Secretary of State to Host Statewide 'Conversations' on Driver's Education


In 2010, traffic fatalities among drivers between the ages of 16 and 24 averaged nearly one a week in Maine. Starting in early 2012, Maine Secretary of State Charles Summers hopes to curtail this figure by hosting a series of forums on youth driving in Maine. Summers’ “Conversations with the Communities” will run from January 5th to January 19th throughout the state, and are meant to engage citizens in discussions about updating Maine’s drivers education programs.

Maine statute requires that any proposed changes to laws governing standards for drivers pass through a Technical Review Panel (TRP), and Summers recently convened such a group. The panel is made up of representatives from a variety of organizations and state departments, as well as Sarah Beth Campisi, a sophomore from Thorton Academy and daughter of longtime Summers supporter Julie Campisi of Saco. Sarah Beth recently completed driver’s education and was invited onto the panel by the secretary.

Beyond simply looking for ways to reduce accidents among Maine youth, Summers hopes to create the opportunity for Maine to host the most educated young drivers in the country. “I believe that Maine driver’s education schools have done a terrific job, but the standards have not been updated since, I believe, 1996, and we need to establish a more consistent rhythm. In the time since the standards were updated, Maine drivers have begun to face new challenges such as distracted driving. The ways in which people learn have also changed.”

Summers suggested that the changes could perhaps see Maine’s driver education program move into a hybrid model involving online education. Summers testified against what he said was “online-only” drivers education during the 2011 legislative session, but believes that new ways of learning can be a great boon to young drivers. “If we can take some of the more routine practices of drivers education, and turn those into a prerequisite to be satisfactorily completed online before a student enters the classroom, then this could perhaps result in additional hours being devoted to practicing driving. In addition, driver’s education could have time to teach about distracting driving and dealing with bad weather. Maine driver’s education has done a great job, but learning has changed, and its high time we look at best practices. I believe that by doing this, we can create a system where we have the best-educated drivers in the country.”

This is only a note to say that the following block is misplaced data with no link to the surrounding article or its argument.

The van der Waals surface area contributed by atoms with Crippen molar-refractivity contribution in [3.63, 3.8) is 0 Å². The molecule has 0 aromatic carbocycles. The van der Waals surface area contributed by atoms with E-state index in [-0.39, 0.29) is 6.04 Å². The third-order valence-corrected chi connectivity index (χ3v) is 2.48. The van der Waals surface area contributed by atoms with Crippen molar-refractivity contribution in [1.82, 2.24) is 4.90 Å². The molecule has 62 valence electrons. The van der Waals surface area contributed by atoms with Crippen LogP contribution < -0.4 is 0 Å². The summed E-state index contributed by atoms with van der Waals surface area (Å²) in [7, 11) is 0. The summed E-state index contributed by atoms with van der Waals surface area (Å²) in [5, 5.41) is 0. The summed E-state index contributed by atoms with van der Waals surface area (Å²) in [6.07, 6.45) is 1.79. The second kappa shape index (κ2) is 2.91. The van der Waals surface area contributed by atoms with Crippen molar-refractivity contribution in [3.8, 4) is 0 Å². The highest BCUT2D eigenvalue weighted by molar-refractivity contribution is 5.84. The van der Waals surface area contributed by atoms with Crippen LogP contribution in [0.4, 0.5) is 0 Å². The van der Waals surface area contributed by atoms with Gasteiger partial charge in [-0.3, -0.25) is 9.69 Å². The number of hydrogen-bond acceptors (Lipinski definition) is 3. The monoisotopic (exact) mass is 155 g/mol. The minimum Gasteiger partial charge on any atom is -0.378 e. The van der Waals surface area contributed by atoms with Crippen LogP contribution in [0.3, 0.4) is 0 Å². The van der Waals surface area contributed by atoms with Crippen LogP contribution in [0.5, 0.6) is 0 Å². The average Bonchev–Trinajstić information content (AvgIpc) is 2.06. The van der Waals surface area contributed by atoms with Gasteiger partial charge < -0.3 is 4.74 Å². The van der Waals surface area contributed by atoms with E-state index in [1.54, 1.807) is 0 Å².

According to the website of the Secretary of State,, “Conversations With the Communities” will be held on the following dates at the local Bureau of Motor Vehicle Offices:
Thursday, January 5th in Lewiston at 6:00 p.m.
Monday, January 9th in Kennebunk at 6:00 p.m.
Thursday, January 12th in Portland at 6:00 p.m.
Tuesday, January 17th in Bangor at 6:00 p.m.
Wednesday, January 18th in Caribou at 6:00 p.m.
Thursday, January 19th in Calais at 5:30 p.m.

In addition, all the meetings will be broadcast online, and the secretary encourages every Maine driver, young and old, to tune in.